Pain and Suffering Damages in Hawaii

From the soaring cliffs of the Na Pali Coast to the pristine waters of Makena Beach, the Hawaiian Islands provide endless opportunities to escape the bustle of daily life. And while locals and visitors alike are seeking that aloha spirit, accidents can and do happen, even in the Rainbow State. Like other states, Hawaii treats "pain and suffering" as a legal term for both the physical and emotional distress caused by a physical injury. If you've been injured in this state, you'll want know how courts deal with pain and suffering damages in Hawaii.

Below is a table with laws relevant to pain and suffering damages in Hawaii, including limits on damages and the statute of limitations.

Statute of Limitations

2 years for personal injury, medical malpractice, and claims against the state (Sec's. 657-7, 657-7.3, 662-4)

Limits on Damages $375,000 cap on most pain & suffering damages (Sec. 663-8.7)
Other Limits Comparative negligence rule may prohibit or reduce recovery of any damages (Sec. 663-31)

Economic vs. Non-economic Damages

If you've been in an accident, you will most likely need to consider two types of damages: economic (or "special") and non-economic (or "general"). Economic damages refer to the more objective, precise costs of an injury, like medical expenses. Non-economic damages are the more subjective, nonmonetary costs of an accident, including pain and suffering (for example: depression, insomnia, and the loss of enjoyment of life).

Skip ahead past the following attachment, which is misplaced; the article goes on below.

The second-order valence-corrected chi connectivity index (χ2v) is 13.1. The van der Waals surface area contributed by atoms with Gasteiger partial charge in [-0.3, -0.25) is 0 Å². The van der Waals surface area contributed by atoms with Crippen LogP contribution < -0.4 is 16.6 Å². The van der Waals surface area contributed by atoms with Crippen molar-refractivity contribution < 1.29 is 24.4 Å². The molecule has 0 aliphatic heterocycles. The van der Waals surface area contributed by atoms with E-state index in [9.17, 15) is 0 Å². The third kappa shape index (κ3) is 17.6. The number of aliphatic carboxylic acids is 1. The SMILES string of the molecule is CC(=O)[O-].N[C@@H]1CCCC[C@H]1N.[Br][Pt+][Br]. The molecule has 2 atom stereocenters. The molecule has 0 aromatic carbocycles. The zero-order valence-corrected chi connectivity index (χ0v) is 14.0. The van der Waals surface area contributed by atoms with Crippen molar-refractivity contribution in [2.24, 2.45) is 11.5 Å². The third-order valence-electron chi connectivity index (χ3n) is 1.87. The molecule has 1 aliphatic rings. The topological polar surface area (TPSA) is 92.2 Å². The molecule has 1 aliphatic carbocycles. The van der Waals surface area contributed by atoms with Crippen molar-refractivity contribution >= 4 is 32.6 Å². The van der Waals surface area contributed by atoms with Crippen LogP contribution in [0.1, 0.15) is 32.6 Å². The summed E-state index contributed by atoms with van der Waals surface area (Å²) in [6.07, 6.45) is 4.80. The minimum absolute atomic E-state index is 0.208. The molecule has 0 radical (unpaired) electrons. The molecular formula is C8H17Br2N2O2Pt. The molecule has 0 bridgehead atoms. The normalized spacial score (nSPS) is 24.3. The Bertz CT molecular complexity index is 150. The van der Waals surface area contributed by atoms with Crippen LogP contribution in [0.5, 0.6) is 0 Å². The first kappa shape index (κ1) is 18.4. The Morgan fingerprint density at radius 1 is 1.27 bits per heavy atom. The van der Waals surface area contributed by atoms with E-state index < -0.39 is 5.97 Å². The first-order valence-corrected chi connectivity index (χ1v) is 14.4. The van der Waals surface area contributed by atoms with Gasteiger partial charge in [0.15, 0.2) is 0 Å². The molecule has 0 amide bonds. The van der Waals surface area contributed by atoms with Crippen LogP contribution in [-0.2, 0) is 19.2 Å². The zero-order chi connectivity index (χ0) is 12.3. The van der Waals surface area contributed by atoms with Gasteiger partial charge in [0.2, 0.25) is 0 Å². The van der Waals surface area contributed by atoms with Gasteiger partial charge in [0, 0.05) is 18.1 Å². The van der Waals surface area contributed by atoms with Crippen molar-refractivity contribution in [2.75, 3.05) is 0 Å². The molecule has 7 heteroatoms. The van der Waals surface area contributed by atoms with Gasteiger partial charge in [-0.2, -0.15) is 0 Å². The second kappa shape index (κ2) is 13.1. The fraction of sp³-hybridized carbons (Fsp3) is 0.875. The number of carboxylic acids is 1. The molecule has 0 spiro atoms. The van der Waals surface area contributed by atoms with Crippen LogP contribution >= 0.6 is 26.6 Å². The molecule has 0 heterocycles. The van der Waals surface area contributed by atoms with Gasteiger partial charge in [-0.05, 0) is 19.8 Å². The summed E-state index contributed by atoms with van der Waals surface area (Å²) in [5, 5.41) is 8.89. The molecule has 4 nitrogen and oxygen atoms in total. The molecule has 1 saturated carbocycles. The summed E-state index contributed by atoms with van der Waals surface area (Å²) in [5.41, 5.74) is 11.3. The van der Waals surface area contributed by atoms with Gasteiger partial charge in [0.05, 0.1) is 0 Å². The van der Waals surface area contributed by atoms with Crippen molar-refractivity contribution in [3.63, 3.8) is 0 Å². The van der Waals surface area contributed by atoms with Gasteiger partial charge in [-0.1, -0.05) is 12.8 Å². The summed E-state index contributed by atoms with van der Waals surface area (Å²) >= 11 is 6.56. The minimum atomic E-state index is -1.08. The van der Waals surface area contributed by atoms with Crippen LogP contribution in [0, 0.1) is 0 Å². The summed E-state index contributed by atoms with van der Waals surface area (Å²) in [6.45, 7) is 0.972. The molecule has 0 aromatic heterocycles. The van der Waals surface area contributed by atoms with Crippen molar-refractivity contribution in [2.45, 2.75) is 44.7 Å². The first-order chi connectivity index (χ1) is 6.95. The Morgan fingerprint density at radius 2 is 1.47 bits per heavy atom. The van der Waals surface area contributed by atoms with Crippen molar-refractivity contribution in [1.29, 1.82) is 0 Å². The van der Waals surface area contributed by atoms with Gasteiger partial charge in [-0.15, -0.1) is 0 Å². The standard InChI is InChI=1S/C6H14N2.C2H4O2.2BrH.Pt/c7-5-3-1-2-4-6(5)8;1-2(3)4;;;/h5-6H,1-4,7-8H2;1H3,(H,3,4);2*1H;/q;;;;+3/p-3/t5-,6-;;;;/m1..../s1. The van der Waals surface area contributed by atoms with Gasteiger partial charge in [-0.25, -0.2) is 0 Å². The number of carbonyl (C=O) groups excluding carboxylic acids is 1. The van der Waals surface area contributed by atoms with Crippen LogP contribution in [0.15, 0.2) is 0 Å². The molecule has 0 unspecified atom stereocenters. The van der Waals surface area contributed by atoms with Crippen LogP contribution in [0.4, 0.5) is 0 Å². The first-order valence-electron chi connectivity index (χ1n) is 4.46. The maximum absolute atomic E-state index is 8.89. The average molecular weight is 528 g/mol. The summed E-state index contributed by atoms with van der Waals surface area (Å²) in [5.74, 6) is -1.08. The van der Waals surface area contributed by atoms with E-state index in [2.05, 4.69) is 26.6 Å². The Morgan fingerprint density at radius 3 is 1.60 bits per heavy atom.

The Difficulty of Measuring Pain and Suffering

Each person experiences pain and suffering differently, and two people with the same injury may have very different consequences based on their particular situations. This makes it hard to measure damages for pain and suffering. Courts often give juries very little guidance in deciding how much to award, although attorneys and juries sometimes use a number of factors to attempt to assign value to these types of damages.

Examples of factors courts may consider in determining damages for pain and suffering include:

  • Severity of the injury
  • Potential for ongoing consequences
  • Age of the injured person
  • Whether the injured had preexisting conditions
  • The amount of economic loss suffered

Some attorneys also use a "multiplier method" to arrive at a dollar value for pain and suffering. In this method, the attorney multiplies the economic damages by a certain number, usually between one and five. For example, if the injured party suffered $10,000 in medical bills, an attorney might argue that the plaintiff should be awarded four times that amount ($40,000) for pain and suffering.

Limits on Damages

Some states, including Hawaii, impose their own limits on these types of awards. Hawaii caps damages for pain at suffering at $375,000, except in certain cases involving multiple defendants (such as intentional torts and some vehicle accidents). Furthermore, the state's "modified comparative negligence" rule bars any recovery if the plaintiff was more than 50% responsible for causing the injury. In all other instances where the plaintiff is partially at fault, any damages awarded are reduced in proportion to the amount of negligence attributed to the plaintiff.

Get a Free Claim Review from a Hawaii Attorney

Damages for pain and suffering are inherently difficult to measure and vary widely from case to case. Additionally, Hawaii's comparative negligence rule could prevent or greatly reduce your compensation. Therefore, it's important to have both good documentation and effective representation for these types of claims. Learn more and evaluate the strength of your claim by receiving a free claim evaluation from an experienced attorney, familiar with pain and suffering damages in Hawaii.

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